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FOCUS | ISSUE 1 | 2010

Tried an HSA? Even better with ‘catch-up’!

With the increasing cost of health care, many are looking to Health Savings Accounts. Despite their increased use, there are still many misunderstood beliefs about the way they work.

An HSA really consists of two parts. First, in order to be quali- fi ed to have one, you must fi rst have a High Deductible Health Plan or HDHP.

For 2010, the HDHP must have a minimum deduct- ible of $1,200 for an individual and $2,400 for a family. When you consider there are many other types of health plans with de- ductibles greater than that, this seems like a reasonable require- ment. Many plans recently have raised their deductibles to help hold down the increasing costs of health insurance premiums. Additionally the HDHP cannot have out-of-pocket expenses (deductible + coinsurance) of greater than $5,950 (individu- als) and $11,900 (families). The purpose of the higher deduct- ible is to save on premium, which is mitigated by the second part, the savings account. Re- member, just because your plan has a deduct- ible higher than $1,200 does not mean you are necessarily qualifi ed to have an HSA.

An example would be: If a father and children were covered by a HDHP, they could contribute the family maximum of $6,150 and if at least 55, another $1,000. The wife is covered by insurance at her work which is not a HDHP. Although she cannot contribute $1,000 as a catch-up provision

or have her own separate HSA account, she can be

an authorized signer and uti-

lize funds from the HSA account established by the husband.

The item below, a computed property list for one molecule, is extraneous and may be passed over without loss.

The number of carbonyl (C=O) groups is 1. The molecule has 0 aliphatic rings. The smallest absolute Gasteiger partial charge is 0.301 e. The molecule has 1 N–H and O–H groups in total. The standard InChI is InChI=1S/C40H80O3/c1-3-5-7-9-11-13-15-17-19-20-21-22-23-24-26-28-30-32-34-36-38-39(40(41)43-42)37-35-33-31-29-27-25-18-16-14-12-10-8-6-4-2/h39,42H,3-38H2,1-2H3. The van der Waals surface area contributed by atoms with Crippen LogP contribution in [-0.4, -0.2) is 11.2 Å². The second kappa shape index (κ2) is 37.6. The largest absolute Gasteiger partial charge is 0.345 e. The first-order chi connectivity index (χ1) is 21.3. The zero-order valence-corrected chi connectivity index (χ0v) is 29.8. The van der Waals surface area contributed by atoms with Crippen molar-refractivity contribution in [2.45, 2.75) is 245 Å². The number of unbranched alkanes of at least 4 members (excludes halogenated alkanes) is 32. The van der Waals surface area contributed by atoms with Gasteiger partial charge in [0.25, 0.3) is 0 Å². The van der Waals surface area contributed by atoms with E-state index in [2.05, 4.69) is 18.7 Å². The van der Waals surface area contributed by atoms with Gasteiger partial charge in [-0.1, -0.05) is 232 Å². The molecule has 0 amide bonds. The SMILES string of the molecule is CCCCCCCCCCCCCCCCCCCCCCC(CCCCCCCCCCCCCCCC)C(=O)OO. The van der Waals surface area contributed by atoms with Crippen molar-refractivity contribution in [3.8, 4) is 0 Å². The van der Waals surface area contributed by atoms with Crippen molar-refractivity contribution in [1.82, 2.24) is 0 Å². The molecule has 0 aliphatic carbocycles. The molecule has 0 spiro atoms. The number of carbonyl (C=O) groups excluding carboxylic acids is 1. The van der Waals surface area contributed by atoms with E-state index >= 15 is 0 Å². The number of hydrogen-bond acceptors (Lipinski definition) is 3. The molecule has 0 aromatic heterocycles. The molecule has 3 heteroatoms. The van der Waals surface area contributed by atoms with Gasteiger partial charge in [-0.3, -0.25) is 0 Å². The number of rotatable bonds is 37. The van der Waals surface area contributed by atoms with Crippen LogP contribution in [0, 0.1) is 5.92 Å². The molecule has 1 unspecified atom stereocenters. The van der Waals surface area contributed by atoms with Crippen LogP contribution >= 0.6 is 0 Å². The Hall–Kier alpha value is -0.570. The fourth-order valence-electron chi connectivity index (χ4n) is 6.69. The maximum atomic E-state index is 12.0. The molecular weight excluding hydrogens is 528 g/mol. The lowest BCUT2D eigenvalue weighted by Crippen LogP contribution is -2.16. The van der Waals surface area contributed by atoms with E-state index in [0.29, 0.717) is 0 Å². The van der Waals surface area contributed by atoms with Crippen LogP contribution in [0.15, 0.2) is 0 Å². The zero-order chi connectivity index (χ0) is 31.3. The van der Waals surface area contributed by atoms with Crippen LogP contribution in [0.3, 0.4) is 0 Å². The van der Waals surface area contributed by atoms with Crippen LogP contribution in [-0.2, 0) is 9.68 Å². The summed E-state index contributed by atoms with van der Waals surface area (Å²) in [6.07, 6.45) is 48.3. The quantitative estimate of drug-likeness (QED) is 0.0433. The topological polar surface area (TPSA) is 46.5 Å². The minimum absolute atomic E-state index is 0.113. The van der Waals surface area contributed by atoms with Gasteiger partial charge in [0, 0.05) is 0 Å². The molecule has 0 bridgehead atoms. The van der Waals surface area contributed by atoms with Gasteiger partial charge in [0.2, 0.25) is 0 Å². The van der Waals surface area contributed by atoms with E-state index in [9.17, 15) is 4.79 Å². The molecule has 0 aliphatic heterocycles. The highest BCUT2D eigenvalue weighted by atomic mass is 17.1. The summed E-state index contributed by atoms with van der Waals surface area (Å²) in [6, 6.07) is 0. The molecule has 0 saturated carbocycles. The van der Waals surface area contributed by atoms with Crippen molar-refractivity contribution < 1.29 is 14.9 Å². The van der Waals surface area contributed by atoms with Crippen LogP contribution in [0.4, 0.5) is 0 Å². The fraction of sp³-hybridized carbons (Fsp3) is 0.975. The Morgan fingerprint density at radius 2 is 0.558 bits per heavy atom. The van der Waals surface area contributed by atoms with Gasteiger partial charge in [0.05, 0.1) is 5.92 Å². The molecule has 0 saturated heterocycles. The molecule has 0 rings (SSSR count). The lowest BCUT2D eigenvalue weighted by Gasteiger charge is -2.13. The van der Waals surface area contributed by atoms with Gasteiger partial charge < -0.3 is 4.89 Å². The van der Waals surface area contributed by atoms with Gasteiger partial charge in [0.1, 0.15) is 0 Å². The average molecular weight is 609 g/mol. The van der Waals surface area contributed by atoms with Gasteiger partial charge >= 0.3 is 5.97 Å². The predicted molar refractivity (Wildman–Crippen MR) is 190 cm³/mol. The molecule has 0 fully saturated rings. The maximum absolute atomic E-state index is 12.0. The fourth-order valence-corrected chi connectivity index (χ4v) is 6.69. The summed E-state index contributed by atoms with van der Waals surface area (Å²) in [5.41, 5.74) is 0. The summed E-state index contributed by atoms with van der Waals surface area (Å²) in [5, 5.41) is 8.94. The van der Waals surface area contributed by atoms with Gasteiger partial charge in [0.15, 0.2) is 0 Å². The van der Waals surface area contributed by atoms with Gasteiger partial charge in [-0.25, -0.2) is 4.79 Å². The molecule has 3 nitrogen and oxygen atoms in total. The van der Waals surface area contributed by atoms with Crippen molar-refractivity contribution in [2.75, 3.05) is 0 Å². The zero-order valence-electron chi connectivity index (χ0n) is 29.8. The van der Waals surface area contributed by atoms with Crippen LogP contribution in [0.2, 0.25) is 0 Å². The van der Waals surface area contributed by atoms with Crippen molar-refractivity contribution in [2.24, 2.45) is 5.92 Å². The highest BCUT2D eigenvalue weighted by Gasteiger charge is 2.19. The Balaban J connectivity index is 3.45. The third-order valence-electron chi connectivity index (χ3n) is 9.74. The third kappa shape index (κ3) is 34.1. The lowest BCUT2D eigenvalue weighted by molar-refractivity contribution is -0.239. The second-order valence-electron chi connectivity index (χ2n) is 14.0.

While it may seem a bit com- plex, you can reverse any deposit mistake prior to April 15 of the following year or before you have fi led your tax return.

Health Savings Accounts were created in 2004 when there were only 438,000 of them. They have grown in popularity with over 6.1 million in 2008.

It is not necessary to itemize on your tax return in order to deduct your HSA contributions.

The second part of an HSA is the savings ac- count portion which allows the individual or family to make tax deductible contributions to their account of $3,050 and $6,150 respec- tively. These amounts are indexed to infl ation and should go up in future years. Health care expenses that are incurred can then be paid for out of the HSA. Because the savings are accumulated on a tax free basis and represent money you would have paid out of pocket any- way, it represents a signifi cant savings for you depending on what tax bracket you are in.


Insureds over 55 may contribute an additional $1,000/year as a “catch-up” provision but there are some rules. If a husband and wife are insured with an HSA and both are older than 55, they are subject to the family maximum contribution of $6,150 even though they may have separate insurance policies. In order for both to use the $1,000/year catch-up provi- sion, they must have separate HSA accounts. Not to worry, though, because either of them can access the other’s account as long as they are both authorized signers. It is no different than opening two savings accounts with both names on each account. In fact, HSA funds can be used to pay for a dependent’s health care even if they do not have a HDHP.

The HSA is extremely benefi cial for those who can afford to fund them. You are 100 percent vested immediately, and the funds can be used to pay for qualifi ed medical expenses

even if you no longer have an HDHP and for Medicare purposes.

We really feel that an HSA is very appropriate for a dentist and his or her family and is just one of the tools or strategies to use with the spiraling cost of health care today. When this is coupled with the ability for the self em- ployed to deduct their entire health insurance premium it is a win/win situation.

To discuss an HSA and other products and ideas regarding health care, contact MDIS at 800- 944-7550.

This article is not intended to provide tax or legal advice. For this purpose, you should consult your tax professional or attorney.

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